Startek (SRT) – Potential Buyout – 20% Upside
Startek’s (call center operator) controlling shareholder CSP is making the third attempt to take the company private. The current non-binding offer comes at $3.8/share. It is not contingent on financing and will need approval from SRT’s special committee as well as minority shareholders. SRT’s management hasn’t made any response yet.
My previous attempts to take advantage of this potential privatization (during the earlier CSP offers) have been unsuccessful and I must admit that I still lack a clear understanding of the dynamics between CSP and Startek’s management, as well as the prospects of Startek’s business. However, there’s a sizeable 20% spread on the table and this new situation involves some interesting nuances that might suggest that this time will be different. The downside to pre-announcement levels is at 10%.
First, a very quick recap. CSP is a PE firm, which holds a 56% stake in SRT and controls 4/7 board seats. Last year, CSP tried to take Startek private twice. The initial offer came at $5.4/share. After 6 months of silence from the parties, it turned out that the buyer ran into some financing issues. Eventually, the bid was lowered to $4.65/share, this time without any financing conditions and with funds to be provided by CSP’s managed affiliates. Importantly, while the second bid presented a significant discount to the original offer, the price gap simply aligned with the overall decline in share prices of industry peers. Despite the supposedly large influence of CSP on Startek’s management, the special committee of SRT rejected the bid stating that it undervalued the company.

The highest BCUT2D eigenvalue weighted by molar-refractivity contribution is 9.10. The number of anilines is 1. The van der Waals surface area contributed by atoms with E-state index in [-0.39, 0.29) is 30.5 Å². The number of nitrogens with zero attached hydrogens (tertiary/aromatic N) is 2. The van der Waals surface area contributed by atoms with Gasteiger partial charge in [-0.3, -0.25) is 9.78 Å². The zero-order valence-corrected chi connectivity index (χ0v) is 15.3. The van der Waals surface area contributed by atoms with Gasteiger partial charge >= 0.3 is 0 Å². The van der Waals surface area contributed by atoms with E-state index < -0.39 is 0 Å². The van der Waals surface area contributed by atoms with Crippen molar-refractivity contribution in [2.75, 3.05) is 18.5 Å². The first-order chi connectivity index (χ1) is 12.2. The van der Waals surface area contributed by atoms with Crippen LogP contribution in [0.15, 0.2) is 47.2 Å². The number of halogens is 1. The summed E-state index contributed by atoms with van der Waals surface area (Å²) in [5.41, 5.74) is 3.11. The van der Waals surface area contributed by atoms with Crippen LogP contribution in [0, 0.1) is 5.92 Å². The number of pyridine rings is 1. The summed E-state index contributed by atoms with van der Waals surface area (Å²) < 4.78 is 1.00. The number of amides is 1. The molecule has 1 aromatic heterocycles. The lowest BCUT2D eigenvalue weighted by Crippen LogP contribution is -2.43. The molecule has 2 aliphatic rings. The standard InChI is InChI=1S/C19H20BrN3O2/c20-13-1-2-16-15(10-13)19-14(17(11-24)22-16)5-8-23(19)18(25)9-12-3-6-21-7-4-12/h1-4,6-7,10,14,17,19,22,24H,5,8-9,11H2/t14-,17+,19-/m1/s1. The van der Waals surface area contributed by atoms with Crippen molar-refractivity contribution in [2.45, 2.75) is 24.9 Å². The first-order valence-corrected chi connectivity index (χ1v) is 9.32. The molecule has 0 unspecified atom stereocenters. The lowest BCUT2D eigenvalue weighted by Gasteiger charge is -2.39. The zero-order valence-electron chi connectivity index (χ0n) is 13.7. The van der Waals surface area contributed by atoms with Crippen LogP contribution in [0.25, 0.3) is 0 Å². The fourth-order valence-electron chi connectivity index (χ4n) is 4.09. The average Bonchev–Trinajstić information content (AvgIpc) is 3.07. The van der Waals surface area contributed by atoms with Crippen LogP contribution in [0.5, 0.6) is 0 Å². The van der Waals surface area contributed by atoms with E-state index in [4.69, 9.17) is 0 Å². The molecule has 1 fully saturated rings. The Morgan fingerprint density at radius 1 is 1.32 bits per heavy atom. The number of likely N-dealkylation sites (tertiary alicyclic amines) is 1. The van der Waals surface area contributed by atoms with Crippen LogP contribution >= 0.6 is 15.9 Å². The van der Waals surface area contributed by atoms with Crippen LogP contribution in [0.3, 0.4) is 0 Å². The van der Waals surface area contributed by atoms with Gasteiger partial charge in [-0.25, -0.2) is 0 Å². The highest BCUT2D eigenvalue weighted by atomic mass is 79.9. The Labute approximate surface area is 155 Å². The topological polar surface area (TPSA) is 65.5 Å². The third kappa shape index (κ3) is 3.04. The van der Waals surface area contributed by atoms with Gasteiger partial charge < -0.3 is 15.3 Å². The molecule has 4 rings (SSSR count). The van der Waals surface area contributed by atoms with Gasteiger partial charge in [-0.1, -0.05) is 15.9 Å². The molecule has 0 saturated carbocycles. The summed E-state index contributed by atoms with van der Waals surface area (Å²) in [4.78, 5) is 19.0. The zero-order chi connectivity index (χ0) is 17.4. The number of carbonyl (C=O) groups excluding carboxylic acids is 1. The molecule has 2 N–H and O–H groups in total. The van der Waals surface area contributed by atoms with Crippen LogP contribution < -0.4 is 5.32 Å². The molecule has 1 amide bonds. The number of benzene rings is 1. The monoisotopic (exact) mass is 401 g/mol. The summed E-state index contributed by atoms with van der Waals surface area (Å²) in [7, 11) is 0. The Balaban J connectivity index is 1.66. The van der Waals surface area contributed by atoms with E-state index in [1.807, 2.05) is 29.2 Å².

Given the last year’s failed takeover saga, the market is understandably cautious regarding the prospects of the current buyout. However, there are a number of positive points worth considering:
- The whole industry outlook has experienced a significant downturn this year, providing a stronger incentive for SRT’s board to consider privatization. Since CSP’s last offer in Aug’22, shares prices across the sector crashed with TIXT down -67%, TTEC -57%, CNDT -26%. Another peer ATTO is down -98% and is now very close to bankruptcy (mostly due to extreme leverage). The industry is currently grappling with a double challenge – on one hand, there are inflationary and macro pressures to contend with, and on the other hand, the rapid rise of AI is presenting new major headwinds. CSP stated that to cope with these new challenges SRT will need to raise substantial amounts of debt and equity to fund investments into IT, operational reorganization, and strategic acquisitions. The buyer argued that financing needed for these endeavors may prove challenging to obtain for such a relatively small public company.
- Valuations across the board have plummeted accordingly. The CSP’s new buyout offer compares much better to peer valuations vs the previous two bids. The bid for SRT comes at a slightly higher TTM adj. EBITDA multiple of 5.6x vs the previous two offers at c. 5x. Meanwhile, in this timeframe, peer valuations (which are significantly larger and better run operators) have crashed from 6x-14x to 4.1x-7.2x EBITDA.